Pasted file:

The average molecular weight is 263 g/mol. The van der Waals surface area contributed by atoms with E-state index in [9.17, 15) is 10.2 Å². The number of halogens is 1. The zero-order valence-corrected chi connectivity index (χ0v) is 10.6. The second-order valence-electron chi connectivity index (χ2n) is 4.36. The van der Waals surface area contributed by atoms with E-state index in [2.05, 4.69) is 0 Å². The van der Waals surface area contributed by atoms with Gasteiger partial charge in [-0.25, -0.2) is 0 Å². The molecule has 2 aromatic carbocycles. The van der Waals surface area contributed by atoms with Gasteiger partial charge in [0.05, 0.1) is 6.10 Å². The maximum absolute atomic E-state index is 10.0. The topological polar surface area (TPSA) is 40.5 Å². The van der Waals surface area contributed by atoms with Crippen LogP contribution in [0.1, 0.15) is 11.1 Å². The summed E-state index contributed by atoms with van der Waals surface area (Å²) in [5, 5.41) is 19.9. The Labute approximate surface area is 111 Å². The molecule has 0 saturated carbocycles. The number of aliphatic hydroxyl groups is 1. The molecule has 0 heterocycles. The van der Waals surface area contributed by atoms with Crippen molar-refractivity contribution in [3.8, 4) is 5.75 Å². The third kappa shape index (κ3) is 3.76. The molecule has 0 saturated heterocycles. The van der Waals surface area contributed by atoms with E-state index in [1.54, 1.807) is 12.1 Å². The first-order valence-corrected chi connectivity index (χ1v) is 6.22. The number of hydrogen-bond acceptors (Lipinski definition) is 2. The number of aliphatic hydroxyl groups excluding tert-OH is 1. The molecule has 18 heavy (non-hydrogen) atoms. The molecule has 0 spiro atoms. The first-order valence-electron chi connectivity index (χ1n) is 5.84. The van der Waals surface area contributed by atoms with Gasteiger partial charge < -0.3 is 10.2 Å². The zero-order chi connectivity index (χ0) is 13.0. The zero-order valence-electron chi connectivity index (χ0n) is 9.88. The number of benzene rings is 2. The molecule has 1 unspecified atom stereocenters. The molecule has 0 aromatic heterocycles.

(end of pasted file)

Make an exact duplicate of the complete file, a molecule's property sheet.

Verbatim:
The average molecular weight is 263 g/mol. The van der Waals surface area contributed by atoms with E-state index in [9.17, 15) is 10.2 Å². The number of halogens is 1. The zero-order valence-corrected chi connectivity index (χ0v) is 10.6. The second-order valence-electron chi connectivity index (χ2n) is 4.36. The van der Waals surface area contributed by atoms with E-state index in [2.05, 4.69) is 0 Å². The van der Waals surface area contributed by atoms with Gasteiger partial charge in [-0.25, -0.2) is 0 Å². The molecule has 2 aromatic carbocycles. The van der Waals surface area contributed by atoms with Gasteiger partial charge in [0.05, 0.1) is 6.10 Å². The maximum absolute atomic E-state index is 10.0. The topological polar surface area (TPSA) is 40.5 Å². The van der Waals surface area contributed by atoms with Crippen LogP contribution in [0.1, 0.15) is 11.1 Å². The summed E-state index contributed by atoms with van der Waals surface area (Å²) in [5, 5.41) is 19.9. The Labute approximate surface area is 111 Å². The molecule has 0 saturated carbocycles. The number of aliphatic hydroxyl groups is 1. The molecule has 0 heterocycles. The van der Waals surface area contributed by atoms with Crippen molar-refractivity contribution in [3.8, 4) is 5.75 Å². The third kappa shape index (κ3) is 3.76. The molecule has 0 saturated heterocycles. The van der Waals surface area contributed by atoms with E-state index in [1.54, 1.807) is 12.1 Å². The first-order valence-corrected chi connectivity index (χ1v) is 6.22. The number of hydrogen-bond acceptors (Lipinski definition) is 2. The number of aliphatic hydroxyl groups excluding tert-OH is 1. The molecule has 18 heavy (non-hydrogen) atoms. The molecule has 0 spiro atoms. The first-order valence-electron chi connectivity index (χ1n) is 5.84. The van der Waals surface area contributed by atoms with Gasteiger partial charge < -0.3 is 10.2 Å². The zero-order chi connectivity index (χ0) is 13.0. The zero-order valence-electron chi connectivity index (χ0n) is 9.88. The number of benzene rings is 2. The molecule has 1 unspecified atom stereocenters. The molecule has 0 aromatic heterocycles.